Has he seen Chris O'Dowd in Get Shorty? “Not yet. Chris O'Dowd's a legend isn't he? I like him.”

Later in the week Keoghan and Shona are flying back to Ireland for the Irish premiere of the film. Shona only recently saw it for the first time, and her response was one shared by many seasoned critics.

“She texted me WTF after she seen it,” Keoghan laughs. “That's the best reaction. I love this film because people either f***ing love it or they hate it. You have to understand and have an appreciation for Yorgos' language and his rhythms, you know?

You can have a perfect life, a perfect family, lots of money, and a gorgeous house the film says. Then suddenly something or someone pulls on a string and unravels it all. That's what makes The Killing of a Sacred Deer so unsettling. It's our awareness of just how much we're all hanging by a thread in life.

“A little torment comes in and f***s around with everything,” Keoghan laughs.

“That's Yorgos. He tends to like the Irish I think. He loves Colin. He works with Irish producer Ed Guiney a lot. He tries to impersonate the Irish every f***ing day. He's always saying ‘alright to me. He has said to me I have been mistaken for Irish a few times. I'm like, ‘No you haven't.’ We do share a similar outlook though. The Greek people are lovely people and so are the Irish.”

Keoghan has worked with two of the top filmmakers in the world -- Christopher Nolan in the summer smash Dunkirk, and now Lanthimos -- back to back.

“I'm blessed. I had the chance to show the vulnerability of a young lad who is naive in Dunkirk (and star alongside Steven Spielberg's favorite actor Mark Rylance). It was dream for me within a few months to play these two characters in two big films.”

The more he goes away from Ireland now the more he wants to go back to it Keoghan says.

“I think every Irish person would tell you that nearly, whatever profession they're in. I have a lot of respect for me country now that I'm getting older and I can see why people really love Irish people. They're warm, they're fighters, they're a good crowd.”

What about his own Irish ambitious? “I want to work with Irish filmmakers like Lenny Abrahamson on Irish productions, because we're a talented bunch. I mean that, for such a small little country, we're story tellers.”

Keoghan's own background is far from idyllic, though. His mother started taking heroin when he was a child and by the age of five he and his brother were sent to foster care. Later she passed away from her addiction and the two boys were raised by his grandmother and aunt.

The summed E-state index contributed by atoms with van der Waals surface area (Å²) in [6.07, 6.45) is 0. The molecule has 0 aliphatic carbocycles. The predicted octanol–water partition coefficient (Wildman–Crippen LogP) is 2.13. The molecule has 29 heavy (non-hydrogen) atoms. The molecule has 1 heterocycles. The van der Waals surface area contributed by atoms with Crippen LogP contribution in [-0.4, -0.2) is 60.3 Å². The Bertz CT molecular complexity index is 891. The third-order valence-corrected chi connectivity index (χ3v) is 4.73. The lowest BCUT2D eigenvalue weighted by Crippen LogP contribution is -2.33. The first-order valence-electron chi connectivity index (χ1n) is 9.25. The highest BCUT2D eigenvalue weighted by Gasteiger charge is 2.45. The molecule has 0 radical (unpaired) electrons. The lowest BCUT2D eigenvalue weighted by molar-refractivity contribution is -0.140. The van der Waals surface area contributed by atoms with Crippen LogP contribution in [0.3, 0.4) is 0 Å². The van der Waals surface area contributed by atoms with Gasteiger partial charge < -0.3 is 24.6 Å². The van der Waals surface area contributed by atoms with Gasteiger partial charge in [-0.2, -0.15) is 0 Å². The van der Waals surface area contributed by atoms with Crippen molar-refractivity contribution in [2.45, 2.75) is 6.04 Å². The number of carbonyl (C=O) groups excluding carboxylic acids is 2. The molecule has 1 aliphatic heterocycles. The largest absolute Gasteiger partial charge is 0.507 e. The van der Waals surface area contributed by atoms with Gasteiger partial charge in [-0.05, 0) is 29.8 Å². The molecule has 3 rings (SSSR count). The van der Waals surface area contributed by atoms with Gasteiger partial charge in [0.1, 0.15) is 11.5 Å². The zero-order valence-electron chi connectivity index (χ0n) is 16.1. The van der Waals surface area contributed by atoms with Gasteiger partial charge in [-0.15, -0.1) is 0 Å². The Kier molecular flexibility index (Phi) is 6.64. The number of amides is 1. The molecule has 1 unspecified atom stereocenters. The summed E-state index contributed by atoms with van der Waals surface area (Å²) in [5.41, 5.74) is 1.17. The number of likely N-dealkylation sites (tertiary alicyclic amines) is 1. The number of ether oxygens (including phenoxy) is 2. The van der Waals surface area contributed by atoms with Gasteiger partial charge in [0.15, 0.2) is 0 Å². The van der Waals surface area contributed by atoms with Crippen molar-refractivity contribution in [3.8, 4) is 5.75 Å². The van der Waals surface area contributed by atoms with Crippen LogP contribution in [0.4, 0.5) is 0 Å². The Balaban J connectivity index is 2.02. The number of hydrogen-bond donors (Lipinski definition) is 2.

“I’d say I was 11 and me brother was 10 but I don't know what age I was. I asked me nanny (grandmother) and she said, No, you were nine and he was eight.’ But from around then. The Irish mammy is a big deal, isn't it? Especially cos' they're so tough,” Keoghan says.

“But my granny stepped in and her and my aunt they are a big part of my life. They took me in and they were good to me. But when the nanny steps in she's like the toughest of them all. You don't get to be a mammy's boy with her for long.”

Passing through Dublin’s north inner city on my last trip to Ireland, the airport bus was attacked by some local kids looking for kicks I tell him. One of them fired a rock at the back window shattering it, I say.

“That was probably me,” he laughs. “A bus was it? I'm not going to say something there. It's so weird you said the window smashed. I lived down the road from there. That's a great area. The whole inner city like.

“I live in flats as well. It's different in them, a real community. Everyone knocks in if they need milk.”

How does he put the two together? The flats and the high fliers?

“I think about it but I can see that line. I'll go home now in a few days and I'll butter my own bread, like. Well, she butters it with Kerrygold. As I say, they're only good for butter,” Keoghan joke.

“Nah, you're home and you're back to reality. I'm working on a good few things. I'm staying patient. I've a good record and I'm keeping that up.

“This is the perks,” he says looking around the tony Soho Club. “I can bring my girlfriend and see New York and LA. But I got to stay focused on where I'm from and who I am.”